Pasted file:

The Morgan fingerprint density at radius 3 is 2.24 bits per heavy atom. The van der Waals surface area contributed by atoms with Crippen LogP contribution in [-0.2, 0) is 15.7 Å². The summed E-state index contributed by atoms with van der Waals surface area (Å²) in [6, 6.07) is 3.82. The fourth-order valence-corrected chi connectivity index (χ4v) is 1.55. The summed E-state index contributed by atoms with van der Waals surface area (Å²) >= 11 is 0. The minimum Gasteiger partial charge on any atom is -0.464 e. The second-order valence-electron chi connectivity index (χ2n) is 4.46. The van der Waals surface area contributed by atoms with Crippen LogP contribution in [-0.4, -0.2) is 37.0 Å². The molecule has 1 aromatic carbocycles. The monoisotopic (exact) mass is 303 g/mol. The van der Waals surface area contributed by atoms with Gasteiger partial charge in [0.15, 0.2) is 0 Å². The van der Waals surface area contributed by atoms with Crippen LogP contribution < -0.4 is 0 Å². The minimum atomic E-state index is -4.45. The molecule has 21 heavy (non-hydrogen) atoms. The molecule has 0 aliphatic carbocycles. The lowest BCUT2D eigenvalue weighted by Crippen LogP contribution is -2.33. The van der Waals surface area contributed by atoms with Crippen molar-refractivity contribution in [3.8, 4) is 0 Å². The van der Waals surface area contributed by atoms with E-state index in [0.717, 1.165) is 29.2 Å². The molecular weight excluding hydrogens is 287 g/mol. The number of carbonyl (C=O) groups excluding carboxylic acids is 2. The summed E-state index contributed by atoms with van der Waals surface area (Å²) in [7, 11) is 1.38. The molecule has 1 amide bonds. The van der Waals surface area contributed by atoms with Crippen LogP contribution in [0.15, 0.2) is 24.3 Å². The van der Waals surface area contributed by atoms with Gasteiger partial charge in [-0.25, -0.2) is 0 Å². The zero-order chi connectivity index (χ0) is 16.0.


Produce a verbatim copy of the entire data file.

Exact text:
The Morgan fingerprint density at radius 3 is 2.24 bits per heavy atom. The van der Waals surface area contributed by atoms with Crippen LogP contribution in [-0.2, 0) is 15.7 Å². The summed E-state index contributed by atoms with van der Waals surface area (Å²) in [6, 6.07) is 3.82. The fourth-order valence-corrected chi connectivity index (χ4v) is 1.55. The summed E-state index contributed by atoms with van der Waals surface area (Å²) >= 11 is 0. The minimum Gasteiger partial charge on any atom is -0.464 e. The second-order valence-electron chi connectivity index (χ2n) is 4.46. The van der Waals surface area contributed by atoms with Crippen LogP contribution in [-0.4, -0.2) is 37.0 Å². The molecule has 1 aromatic carbocycles. The monoisotopic (exact) mass is 303 g/mol. The van der Waals surface area contributed by atoms with Gasteiger partial charge in [0.15, 0.2) is 0 Å². The van der Waals surface area contributed by atoms with Crippen LogP contribution < -0.4 is 0 Å². The minimum atomic E-state index is -4.45. The molecule has 21 heavy (non-hydrogen) atoms. The molecule has 0 aliphatic carbocycles. The lowest BCUT2D eigenvalue weighted by Crippen LogP contribution is -2.33. The van der Waals surface area contributed by atoms with Crippen molar-refractivity contribution in [3.8, 4) is 0 Å². The van der Waals surface area contributed by atoms with E-state index in [0.717, 1.165) is 29.2 Å². The molecular weight excluding hydrogens is 287 g/mol. The number of carbonyl (C=O) groups excluding carboxylic acids is 2. The summed E-state index contributed by atoms with van der Waals surface area (Å²) in [7, 11) is 1.38. The molecule has 1 amide bonds. The van der Waals surface area contributed by atoms with Crippen LogP contribution in [0.15, 0.2) is 24.3 Å². The van der Waals surface area contributed by atoms with Gasteiger partial charge in [-0.25, -0.2) is 0 Å². The zero-order chi connectivity index (χ0) is 16.0.